The management of low-risk primary upper gastrointestinal haemorrhage in the community: a 5-year observational study

Cara McLaughlin, Louisa Vine, Luke Chapman, Paula Deering, Sam Whittaker, John Beckly, Paul Fortun, Iain A Murray, S Hyder Hussaini, Nick P Michell, Bill Stableforth, Peter Thatcher, Nicola C Hare, Jo Palmer, Harry R Dalton
European Journal of Gastroenterology & Hepatology 2012, 24 (3): 288-93

BACKGROUND: Acute upper gastrointestinal haemorrhage is a common medical emergency, initially managed with inpatient care. Bleeding stops spontaneously in over 80% of cases, indicating that patients with low-risk upper gastrointestinal haemorrhage may be more optimally managed in the community, without the need for admission to hospital.

AIM: To assess the safety of managing patients with low-risk upper gastrointestinal haemorrhage without admission to hospital.

METHODS: Prospective/retrospective study of all patients presenting to a UK teaching hospital with low-risk upper gastrointestinal haemorrhage who were managed without admission to hospital over 5 years. Low risk was defined as Glasgow Blatchford Score of 2 or less, age below 70 years, no other active medical problems, not taking warfarin and suspected nonvariceal bleed. Outcome measures were the need for intervention (blood transfusion, endoscopic therapy or surgery) and death.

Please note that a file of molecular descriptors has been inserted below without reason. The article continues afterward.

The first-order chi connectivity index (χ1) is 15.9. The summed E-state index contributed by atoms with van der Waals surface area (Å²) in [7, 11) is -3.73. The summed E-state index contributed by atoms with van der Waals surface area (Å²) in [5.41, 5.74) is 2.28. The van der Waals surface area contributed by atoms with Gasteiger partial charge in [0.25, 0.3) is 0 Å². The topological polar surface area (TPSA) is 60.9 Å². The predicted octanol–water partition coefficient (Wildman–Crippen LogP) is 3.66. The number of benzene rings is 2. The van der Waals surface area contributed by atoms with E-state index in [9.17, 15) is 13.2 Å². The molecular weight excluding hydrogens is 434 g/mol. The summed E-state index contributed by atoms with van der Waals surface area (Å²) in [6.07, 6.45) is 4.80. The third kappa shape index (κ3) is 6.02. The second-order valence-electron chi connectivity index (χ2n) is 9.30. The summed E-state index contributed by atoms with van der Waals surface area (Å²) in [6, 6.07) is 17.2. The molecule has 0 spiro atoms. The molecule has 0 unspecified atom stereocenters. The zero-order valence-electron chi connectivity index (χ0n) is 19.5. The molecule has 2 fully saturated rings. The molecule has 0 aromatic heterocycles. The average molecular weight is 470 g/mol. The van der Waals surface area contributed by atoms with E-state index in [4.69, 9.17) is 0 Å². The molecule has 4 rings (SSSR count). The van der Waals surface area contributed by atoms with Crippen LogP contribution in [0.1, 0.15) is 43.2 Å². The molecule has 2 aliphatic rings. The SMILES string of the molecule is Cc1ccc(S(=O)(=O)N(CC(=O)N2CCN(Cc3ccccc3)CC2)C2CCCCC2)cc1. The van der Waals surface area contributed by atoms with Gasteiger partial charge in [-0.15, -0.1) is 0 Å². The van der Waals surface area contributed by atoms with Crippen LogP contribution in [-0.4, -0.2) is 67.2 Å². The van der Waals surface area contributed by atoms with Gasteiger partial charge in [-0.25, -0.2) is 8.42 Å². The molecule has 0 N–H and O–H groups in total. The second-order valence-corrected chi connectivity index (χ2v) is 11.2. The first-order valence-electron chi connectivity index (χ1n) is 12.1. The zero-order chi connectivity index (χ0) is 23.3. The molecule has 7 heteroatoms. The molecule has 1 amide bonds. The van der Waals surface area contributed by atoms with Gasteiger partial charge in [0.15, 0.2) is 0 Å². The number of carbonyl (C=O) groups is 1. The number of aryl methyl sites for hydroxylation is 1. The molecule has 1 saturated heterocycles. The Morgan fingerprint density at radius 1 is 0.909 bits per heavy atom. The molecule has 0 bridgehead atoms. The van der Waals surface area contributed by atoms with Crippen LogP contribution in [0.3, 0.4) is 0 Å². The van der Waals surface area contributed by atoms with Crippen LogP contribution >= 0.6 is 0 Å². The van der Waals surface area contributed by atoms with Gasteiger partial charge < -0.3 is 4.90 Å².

RESULTS: One hundred and forty-two patients fulfilled the inclusion criteria, and were managed without admission to hospital. No patients required endoscopic intervention, blood transfusion or surgery. The 28-day mortality was nil. Forty-one patients had normal endoscopic examination and 11 had significant endoscopic findings (peptic ulceration=10, oozing Mallory-Weiss tear=1) but did not require intervention.

CONCLUSION: Patients presenting with a primary upper gastrointestinal haemorrhage aged below 70 years with a Glasgow Blatchford Score of 2 or less are at a low risk, and can be safely managed in the community.

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